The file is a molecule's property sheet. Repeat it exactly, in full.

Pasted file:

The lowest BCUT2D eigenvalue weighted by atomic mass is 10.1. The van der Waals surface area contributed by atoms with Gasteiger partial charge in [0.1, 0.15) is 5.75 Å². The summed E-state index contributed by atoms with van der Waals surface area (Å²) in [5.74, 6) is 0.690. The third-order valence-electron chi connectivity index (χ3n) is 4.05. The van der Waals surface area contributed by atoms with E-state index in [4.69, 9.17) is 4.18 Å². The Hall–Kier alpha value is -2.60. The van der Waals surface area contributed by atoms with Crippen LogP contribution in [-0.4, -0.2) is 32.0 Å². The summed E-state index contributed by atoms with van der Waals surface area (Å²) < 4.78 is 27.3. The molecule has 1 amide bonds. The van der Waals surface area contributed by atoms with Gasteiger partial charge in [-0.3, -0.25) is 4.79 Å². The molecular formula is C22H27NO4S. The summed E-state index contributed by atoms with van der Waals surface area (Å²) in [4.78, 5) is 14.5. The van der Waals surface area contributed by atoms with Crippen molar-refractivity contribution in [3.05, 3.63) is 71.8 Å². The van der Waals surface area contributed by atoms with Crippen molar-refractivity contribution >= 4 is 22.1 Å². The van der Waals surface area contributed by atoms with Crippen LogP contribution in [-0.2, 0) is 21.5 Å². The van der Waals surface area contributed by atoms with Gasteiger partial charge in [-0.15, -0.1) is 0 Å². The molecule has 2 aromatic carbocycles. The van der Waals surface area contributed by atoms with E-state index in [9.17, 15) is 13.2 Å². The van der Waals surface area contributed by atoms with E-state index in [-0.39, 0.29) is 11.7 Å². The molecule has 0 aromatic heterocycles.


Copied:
The lowest BCUT2D eigenvalue weighted by atomic mass is 10.1. The van der Waals surface area contributed by atoms with Gasteiger partial charge in [0.1, 0.15) is 5.75 Å². The summed E-state index contributed by atoms with van der Waals surface area (Å²) in [5.74, 6) is 0.690. The third-order valence-electron chi connectivity index (χ3n) is 4.05. The van der Waals surface area contributed by atoms with E-state index in [4.69, 9.17) is 4.18 Å². The Hall–Kier alpha value is -2.60. The van der Waals surface area contributed by atoms with Crippen LogP contribution in [-0.4, -0.2) is 32.0 Å². The summed E-state index contributed by atoms with van der Waals surface area (Å²) < 4.78 is 27.3. The molecule has 1 amide bonds. The van der Waals surface area contributed by atoms with Gasteiger partial charge in [-0.3, -0.25) is 4.79 Å². The molecular formula is C22H27NO4S. The summed E-state index contributed by atoms with van der Waals surface area (Å²) in [4.78, 5) is 14.5. The van der Waals surface area contributed by atoms with Crippen molar-refractivity contribution in [3.05, 3.63) is 71.8 Å². The van der Waals surface area contributed by atoms with Crippen molar-refractivity contribution >= 4 is 22.1 Å². The van der Waals surface area contributed by atoms with Crippen LogP contribution in [-0.2, 0) is 21.5 Å². The van der Waals surface area contributed by atoms with Gasteiger partial charge in [-0.15, -0.1) is 0 Å². The molecule has 2 aromatic carbocycles. The van der Waals surface area contributed by atoms with E-state index in [9.17, 15) is 13.2 Å². The van der Waals surface area contributed by atoms with E-state index in [-0.39, 0.29) is 11.7 Å². The molecule has 0 aromatic heterocycles.